Say Madhubani and several folklores, dances, costumes,
festivals which express the legacy of traditional India come into one’s mind.
It literally means ‘Forest of Honey’. As the name suggests, Madhubani art form
showcases basic elements of nature of rural India, people and local events and
Hindu deities. The art work is mainly divided into forms- Bharani and Kanchi
style. It mainly consists of geometrical patterns coloured in contrasting
shades or fine lines.
Peek in the
Madhubani paintings have their origins in Mithila,
Bihar. The paintings were traditionally drawn using vibrant colours extracted
from crop products like indigo, rice, turmeric and sandalwood. The brushes were
also obtained from nature- matchsticks, bamboo sticks or cotton. The rustic
paintings were painted on mud walls door steps of the houses. This exotic art
was conveyed from generations to generations through the word of mouth. Essentially
a domestic piece of work, Madhubani art had no commercial affiliation till
1970s. Gradually, from walls, the art shifted onto canvas, paper and fabric.
The Madhubani paintings generally depict the
intertwined human relation with nature and deities. Emotions like love,
courage, faith in the divine, fertility are the main theme of these paintings.
Perhaps, that is why they are presented on the occasions of birth, marriage and
festivals. Hindu deities also dominate the work. Many of them show the scenes
from Ramayana. All of them are breath taking and beautiful, however the rural
life depictions are equally praise worthy. Many of them would show people
dancing or playing an instrument, in perfect harmony with the surroundings
around them. It is almost as if a folk lore has reprised itself on the canvas.
The art might have seen a shift from domestic to commercial
world, but the motifs have remained more or less the same. Popular Madhubani painters
like Sita Devi, Bharti Dayal, Baua Bevi, Ganga Devi and Vidushini have given
Madhubani art a much needed cultural push. It is because of their and many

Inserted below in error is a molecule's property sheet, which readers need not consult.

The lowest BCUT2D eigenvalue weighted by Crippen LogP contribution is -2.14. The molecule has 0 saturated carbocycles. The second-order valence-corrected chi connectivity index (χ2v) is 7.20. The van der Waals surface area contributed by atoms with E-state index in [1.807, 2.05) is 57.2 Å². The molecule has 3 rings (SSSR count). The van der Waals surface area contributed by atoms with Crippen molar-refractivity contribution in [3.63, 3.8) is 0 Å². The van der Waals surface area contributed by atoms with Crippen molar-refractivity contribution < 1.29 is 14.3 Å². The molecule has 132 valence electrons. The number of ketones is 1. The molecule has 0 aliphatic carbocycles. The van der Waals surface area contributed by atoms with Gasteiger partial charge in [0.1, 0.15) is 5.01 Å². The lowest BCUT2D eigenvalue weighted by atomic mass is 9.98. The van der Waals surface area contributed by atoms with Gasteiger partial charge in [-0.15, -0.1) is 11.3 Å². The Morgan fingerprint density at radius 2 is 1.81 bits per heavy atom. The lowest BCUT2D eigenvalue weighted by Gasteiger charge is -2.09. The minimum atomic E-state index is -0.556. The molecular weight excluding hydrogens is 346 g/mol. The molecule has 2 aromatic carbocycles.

other artists’ efforts that Madhubani has emerged out in the whole country,
crossing the borders, garnering appreciation overseas. The main recognition was
received when national awards were given to the artists of Madhubani. The rural
cultural heritage now gets displayed in art galleries of Bangaluru and Japan.
If you have visited the Bihar pavilion in trade fair, then what greeted you on
entering was a beautiful Madhubani painting by Bharti Dayal.
With Madhubani becoming more and more popular, the art
has found its place as home decorations and on fabrics. Madhubani work is now
commonly on household items such as bed sheets, covers, decorative lamp shades,
ceramic wear and wall hangings. Their eye catching contrast colours add charm
to the plain walls. Fashion industry has also given heed to the Madhubani art
by showcasing it on ramp. These prints carry essence of cultural richness of Bihar
in them. Some smaller elements such as fish and flower now decorate the
If observed properly, Madhubani art work
quintessentially describes rural India, despite of its limited regional roots.
The intricate work and patterns has kept the heritage alive. Colours, themes,
present approach has facilitated their promotion well. The art work has
travelled a long way, from the houses of rural Bihar to forgetfulness of the
world and finally to its rediscovery and promotion.
– Loveleen Singh